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After some comments by David, I've decided to revise my question. The original question can be found below as well as the newly revised question. I'm leaving the original question simply to have a history as to why this question was started.

Original Question (Setting LZMA properties for jslzma)

I've got some large json files I need to transfer with ajax. I'm currently using jQuery and $.getJSON(). I'd like to use the jslzma library to decompress the files upon receiving them. Currently, I'm using django with the pylzma library to compress the files.

The only problem is that there's a lack of documentation for the jslzma library. There is some, but not enough. So I have two questions about how to use the library.

It gives this as an example:

LZMA.decompress(properties, inStream, outStream, outSize);

I know how to set the inStream and outStream variables, but not the properties or the outSize. So can anyone give an example(s) on how to set the properties variable (ie. what's expected) and how to calculate the outSize...


Edit #1 (Revised Question)

I'm looking for a compression scheme that lends itself to highly repeatable data using python (django) and javascript.

The data being transferred contains elevation measurements. Each file has 1200x1200 data points, which equates to about 2.75MB in it's raw binary form uncompressed. JSON balloons it to between 5-6MB. I've also looked into base64 (just to cover all the bases), which would reduce the size but I haven't had any success reading it in js. I think the data lends itself to easy compression just because of the highly repeatable data values. For example, one file only has 83 unique elevation values to describe 1440000 data points.

I just haven't had much luck, mainly because I'm just starting to learn JavaScript.

So can anyone suggest a compression scheme for this type of data? The goal is to minimize the transfer time by reducing the size for the data.


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up vote 2 down vote accepted

For what it's worth LZMA is typically very slow to compress as well as decompress; and thus it is more common to use bit faster compression schemes. Standard GZIP (deflate) has reasonably good balance: its compression ratio is acceptable, and its compression speed is MUCH better than that of LZMA or bzip2. Also: most web servers and clients support automatic handling of gzip compression, which makes it even more convenient to use.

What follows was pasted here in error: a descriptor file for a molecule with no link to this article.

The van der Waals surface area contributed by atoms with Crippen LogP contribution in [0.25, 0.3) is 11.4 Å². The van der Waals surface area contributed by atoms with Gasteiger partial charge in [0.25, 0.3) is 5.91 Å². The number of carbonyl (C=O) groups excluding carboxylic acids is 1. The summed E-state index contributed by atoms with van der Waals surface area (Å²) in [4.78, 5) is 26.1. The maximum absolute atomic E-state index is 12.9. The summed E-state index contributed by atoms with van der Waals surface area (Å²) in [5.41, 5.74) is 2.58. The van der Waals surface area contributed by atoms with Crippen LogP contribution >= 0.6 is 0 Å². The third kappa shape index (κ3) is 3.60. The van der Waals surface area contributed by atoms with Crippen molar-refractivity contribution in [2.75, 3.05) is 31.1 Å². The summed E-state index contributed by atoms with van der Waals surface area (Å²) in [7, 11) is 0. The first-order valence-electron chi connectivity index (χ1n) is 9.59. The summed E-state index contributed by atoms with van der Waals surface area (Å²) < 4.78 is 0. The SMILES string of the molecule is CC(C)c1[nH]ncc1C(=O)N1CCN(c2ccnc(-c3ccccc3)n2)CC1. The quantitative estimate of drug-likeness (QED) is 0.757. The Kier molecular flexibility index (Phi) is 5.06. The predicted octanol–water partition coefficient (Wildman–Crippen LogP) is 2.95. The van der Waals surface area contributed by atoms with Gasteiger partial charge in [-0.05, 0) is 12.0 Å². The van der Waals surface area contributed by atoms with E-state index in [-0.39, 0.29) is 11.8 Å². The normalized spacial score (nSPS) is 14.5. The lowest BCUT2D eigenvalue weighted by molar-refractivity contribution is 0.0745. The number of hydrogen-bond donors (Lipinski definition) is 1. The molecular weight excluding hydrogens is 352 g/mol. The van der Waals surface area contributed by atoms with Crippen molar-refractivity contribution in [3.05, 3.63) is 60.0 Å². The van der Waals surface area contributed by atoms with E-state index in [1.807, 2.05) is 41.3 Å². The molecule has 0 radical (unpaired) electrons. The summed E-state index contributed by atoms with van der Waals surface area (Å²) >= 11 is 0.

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+1 Assuming the client is a web browser, just use the builtin content compression. – BNL Nov 14 '11 at 22:04
Thanks StaxMan. I've heard that somewhere else too. Is it as simple as changing the MIME type and compressing it server side? And is it automatically unzipped on the client side? Basically, I just want to know the steps involved. A link would be great if you have one. – max Nov 14 '11 at 22:04
The main thing needed is to ensure client sends header "Accept-Encoding"; and server can then compress and return HTTP header "Content-Encoding" with compression type ("gzip"). One link google gave was [… but it should be easy to find more. – StaxMan Nov 14 '11 at 22:07
Thanks, StaxMan. Now I know what to search for. – max Nov 14 '11 at 22:17

Decompression on the client side with Javacscript can take a significant longer time and highly depends on the available bandwidth of the client's box. Why not just implement a lesser but faster and easier to write decompression like rle, delta or golomb code? Or maybe you want to look into compressed Jsons?

share|improve this answer
Thanks. I'll look into those. I'd like to use binary instead of json, but javascript isn't the easiest language to work with binary. I've tried some of the modules for binary data, I'm just not an expert in working with binary in the first place. Thanks for those suggestions I'll see if I can find a simpler compression algorithm to use. I was mainly looking into LZMA because of high compression ratios. – max Nov 14 '11 at 4:45
Compression depends on the data you want to compress. There isn't a best compression scheme. If you can check your data and ask again about a good compression scheme. Then you can decide better. – Betterdev Nov 14 '11 at 8:01
Thanks again David. I've revised/edited the question to go along with the conversation so far. So going back to your comment, can you suggest a compression method that suits this type of data? – max Nov 14 '11 at 21:54
I'm not an expert either and I can second to use builtin gzip or bzip2 server and browser compression but maybe you can try a delta-encoding first and then let the browser compress it. You may get better compression result with little effort. – Betterdev Nov 14 '11 at 23:49

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